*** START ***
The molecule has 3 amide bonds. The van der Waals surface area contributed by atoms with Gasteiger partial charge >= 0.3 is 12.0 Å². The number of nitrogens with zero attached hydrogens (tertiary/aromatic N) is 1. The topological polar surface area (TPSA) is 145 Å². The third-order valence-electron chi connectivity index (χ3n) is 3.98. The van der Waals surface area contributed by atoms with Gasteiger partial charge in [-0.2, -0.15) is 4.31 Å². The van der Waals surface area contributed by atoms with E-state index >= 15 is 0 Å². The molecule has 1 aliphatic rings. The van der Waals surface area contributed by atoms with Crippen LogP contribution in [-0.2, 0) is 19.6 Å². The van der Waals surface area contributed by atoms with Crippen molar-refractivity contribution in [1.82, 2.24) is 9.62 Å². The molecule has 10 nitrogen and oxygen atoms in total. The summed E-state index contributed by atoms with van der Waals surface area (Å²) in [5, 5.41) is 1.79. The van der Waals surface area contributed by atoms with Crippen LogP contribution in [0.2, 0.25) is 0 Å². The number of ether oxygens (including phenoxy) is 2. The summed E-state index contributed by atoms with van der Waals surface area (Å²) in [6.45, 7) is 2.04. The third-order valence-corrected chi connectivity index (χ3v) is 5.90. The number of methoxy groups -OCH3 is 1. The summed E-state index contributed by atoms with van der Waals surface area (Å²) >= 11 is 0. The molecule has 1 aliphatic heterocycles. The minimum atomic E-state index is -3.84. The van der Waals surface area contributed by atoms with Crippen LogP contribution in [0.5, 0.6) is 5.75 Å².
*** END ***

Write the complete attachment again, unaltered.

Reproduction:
The molecule has 3 amide bonds. The van der Waals surface area contributed by atoms with Gasteiger partial charge >= 0.3 is 12.0 Å². The number of nitrogens with zero attached hydrogens (tertiary/aromatic N) is 1. The topological polar surface area (TPSA) is 145 Å². The third-order valence-electron chi connectivity index (χ3n) is 3.98. The van der Waals surface area contributed by atoms with Gasteiger partial charge in [-0.2, -0.15) is 4.31 Å². The van der Waals surface area contributed by atoms with E-state index >= 15 is 0 Å². The molecule has 1 aliphatic rings. The van der Waals surface area contributed by atoms with Crippen LogP contribution in [-0.2, 0) is 19.6 Å². The van der Waals surface area contributed by atoms with Crippen molar-refractivity contribution in [1.82, 2.24) is 9.62 Å². The molecule has 10 nitrogen and oxygen atoms in total. The summed E-state index contributed by atoms with van der Waals surface area (Å²) in [5, 5.41) is 1.79. The van der Waals surface area contributed by atoms with Crippen LogP contribution in [0.2, 0.25) is 0 Å². The number of ether oxygens (including phenoxy) is 2. The summed E-state index contributed by atoms with van der Waals surface area (Å²) in [6.45, 7) is 2.04. The third-order valence-corrected chi connectivity index (χ3v) is 5.90. The number of methoxy groups -OCH3 is 1. The summed E-state index contributed by atoms with van der Waals surface area (Å²) >= 11 is 0. The molecule has 1 aliphatic heterocycles. The minimum atomic E-state index is -3.84. The van der Waals surface area contributed by atoms with Crippen LogP contribution in [0.5, 0.6) is 5.75 Å².